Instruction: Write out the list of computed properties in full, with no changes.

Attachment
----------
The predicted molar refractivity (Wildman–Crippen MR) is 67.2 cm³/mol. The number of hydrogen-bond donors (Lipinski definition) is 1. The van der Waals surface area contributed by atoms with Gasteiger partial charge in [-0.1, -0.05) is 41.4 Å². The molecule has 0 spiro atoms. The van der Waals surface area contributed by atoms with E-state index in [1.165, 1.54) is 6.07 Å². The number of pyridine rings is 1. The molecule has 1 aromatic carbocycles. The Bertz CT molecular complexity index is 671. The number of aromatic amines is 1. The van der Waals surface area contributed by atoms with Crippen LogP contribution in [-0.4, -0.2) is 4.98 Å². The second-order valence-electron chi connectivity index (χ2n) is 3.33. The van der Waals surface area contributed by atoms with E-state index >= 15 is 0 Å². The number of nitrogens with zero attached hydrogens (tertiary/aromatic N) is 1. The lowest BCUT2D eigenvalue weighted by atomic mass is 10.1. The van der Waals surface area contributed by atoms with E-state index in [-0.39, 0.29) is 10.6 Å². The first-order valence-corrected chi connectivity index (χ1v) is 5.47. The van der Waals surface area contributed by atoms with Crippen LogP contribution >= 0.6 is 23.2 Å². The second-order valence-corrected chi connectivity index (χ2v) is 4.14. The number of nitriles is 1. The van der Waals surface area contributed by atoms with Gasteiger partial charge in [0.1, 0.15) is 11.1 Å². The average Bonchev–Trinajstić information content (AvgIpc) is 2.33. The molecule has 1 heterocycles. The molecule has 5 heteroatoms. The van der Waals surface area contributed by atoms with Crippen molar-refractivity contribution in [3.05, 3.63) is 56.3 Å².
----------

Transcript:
The predicted molar refractivity (Wildman–Crippen MR) is 67.2 cm³/mol. The number of hydrogen-bond donors (Lipinski definition) is 1. The van der Waals surface area contributed by atoms with Gasteiger partial charge in [-0.1, -0.05) is 41.4 Å². The molecule has 0 spiro atoms. The van der Waals surface area contributed by atoms with E-state index in [1.165, 1.54) is 6.07 Å². The number of pyridine rings is 1. The molecule has 1 aromatic carbocycles. The Bertz CT molecular complexity index is 671. The number of aromatic amines is 1. The van der Waals surface area contributed by atoms with Crippen LogP contribution in [-0.4, -0.2) is 4.98 Å². The second-order valence-electron chi connectivity index (χ2n) is 3.33. The van der Waals surface area contributed by atoms with E-state index >= 15 is 0 Å². The number of nitrogens with zero attached hydrogens (tertiary/aromatic N) is 1. The lowest BCUT2D eigenvalue weighted by atomic mass is 10.1. The van der Waals surface area contributed by atoms with E-state index in [-0.39, 0.29) is 10.6 Å². The first-order valence-corrected chi connectivity index (χ1v) is 5.47. The van der Waals surface area contributed by atoms with Crippen LogP contribution >= 0.6 is 23.2 Å². The second-order valence-corrected chi connectivity index (χ2v) is 4.14. The number of nitriles is 1. The van der Waals surface area contributed by atoms with Gasteiger partial charge in [0.1, 0.15) is 11.1 Å². The average Bonchev–Trinajstić information content (AvgIpc) is 2.33. The molecule has 1 heterocycles. The molecule has 5 heteroatoms. The van der Waals surface area contributed by atoms with Crippen molar-refractivity contribution in [3.05, 3.63) is 56.3 Å².